He's right that many of the oldest trees have been cut down, and about 7 percent of America's forests have been planted by man, but that still means that 93 percent are natural.
Ross is also concerned that loss of old-growth forest is leading to a loss of biodiversity. But while some species have decreased, the populations of many others animals have actually increased in the past 75 years.
Michael Shermer says many people believe America is destroying the forests because environment groups need to scare people to raise money.
"The fear is there," he said, "because, if your goal is to raise funds you have to scare people. You can't tell people things are getting better, and here's the data. You have to tell people things are worse."
The truth, however, is that today in the United States there are two acres of forestland for every single person, and America is growing more trees than it cuts.
All through my childhood, I had to watch health movies which sold us the old wive's tale: being cold will give you a cold.
I spoke with some adults who still think that's true, and they make sure their kids are more than prepared for nasty weather. So what happens when kids play a game of football without any coats — some without any shirts — on a 40-degree day? Probably nothing.
Public health expert Dr. Mark Callahan explained being cold has nothing to do with getting a cold. "Running around outside in the cold won't give you a cold. You have to get exposed to a virus, pick it up and then you'll get a cold," Callahan said.
I learned about this myth years ago, when "20/20" sent me to a cold part of England. Scientists there found that dropping cold viruses into people's noses often made them sick. But getting them cold and wet made no difference.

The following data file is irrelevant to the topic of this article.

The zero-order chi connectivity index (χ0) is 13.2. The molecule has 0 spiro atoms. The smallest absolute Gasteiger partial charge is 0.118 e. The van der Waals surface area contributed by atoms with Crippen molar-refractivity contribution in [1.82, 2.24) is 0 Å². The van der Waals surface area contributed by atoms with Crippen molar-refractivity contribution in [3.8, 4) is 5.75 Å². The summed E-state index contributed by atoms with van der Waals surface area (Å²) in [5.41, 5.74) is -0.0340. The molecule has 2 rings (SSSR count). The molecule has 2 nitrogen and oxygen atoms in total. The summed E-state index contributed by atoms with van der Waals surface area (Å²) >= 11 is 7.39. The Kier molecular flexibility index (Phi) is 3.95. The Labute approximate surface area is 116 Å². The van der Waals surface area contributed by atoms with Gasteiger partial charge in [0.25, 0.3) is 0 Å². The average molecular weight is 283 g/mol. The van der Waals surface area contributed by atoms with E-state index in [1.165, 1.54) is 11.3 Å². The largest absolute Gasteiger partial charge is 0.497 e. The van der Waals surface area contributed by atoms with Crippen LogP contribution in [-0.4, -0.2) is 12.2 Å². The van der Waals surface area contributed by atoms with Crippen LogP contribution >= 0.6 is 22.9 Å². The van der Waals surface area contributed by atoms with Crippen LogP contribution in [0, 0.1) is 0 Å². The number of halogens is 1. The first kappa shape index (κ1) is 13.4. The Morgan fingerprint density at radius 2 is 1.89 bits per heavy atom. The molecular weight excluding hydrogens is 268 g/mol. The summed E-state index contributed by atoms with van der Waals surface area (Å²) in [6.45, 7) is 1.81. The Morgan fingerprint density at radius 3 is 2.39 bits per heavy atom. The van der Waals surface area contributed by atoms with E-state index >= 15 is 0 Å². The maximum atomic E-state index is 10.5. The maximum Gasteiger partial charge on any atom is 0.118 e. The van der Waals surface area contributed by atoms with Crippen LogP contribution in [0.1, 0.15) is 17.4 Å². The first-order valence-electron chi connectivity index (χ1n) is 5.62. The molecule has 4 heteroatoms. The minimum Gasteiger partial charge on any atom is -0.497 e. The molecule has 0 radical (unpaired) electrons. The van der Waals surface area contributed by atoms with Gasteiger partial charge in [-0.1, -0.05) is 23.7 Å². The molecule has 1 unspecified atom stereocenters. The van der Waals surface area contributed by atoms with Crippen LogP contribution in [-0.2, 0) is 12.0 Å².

The researchers had people walk outside in the winter rain and then sit in unheated rooms in various stages of undress, and those chilled people got no more olds than anyone else.
The cold is caused by a virus, not by temperature. And people get more colds in the winter, only because then we spend more time indoors passing the virus back and forth because we're closer to each other. Being cold has nothing to do with it.
I can see why people think life is getting worse. Anyone who watches television news regularly will hear stories about child abductions, muggings, murders, deadly new diseases. It's enough to make anyone feel frightened.
Kids I talked with told me they think crime is on the rise. They say they're worried about being kidnapped.
I find it so sad that they're scared when they are actually safer than ever. The crime rate is close to the lowest it's been in 15 years, and a Justice Department study showed no increase in kidnapping.
But Americans are living longer, better lives than they ever have. "These are the safest times ever to have lived on the Earth," economist Moore said, "and America is the safest place to have ever lived."
Today 70,000 Americans are at least 100 years old.
The average American today lives 30 years longer than the average American 100 years ago, according to Moore.
Today, we worry about SARS, but SARS hasn't killed a single person in America. Fewer than a thousand people have died worldwide. Compare that to the flu epidemic of 1918, which killed 20 million people.
Today's kids haven't even heard of many mass killers like diphtheria or rheumatic fever.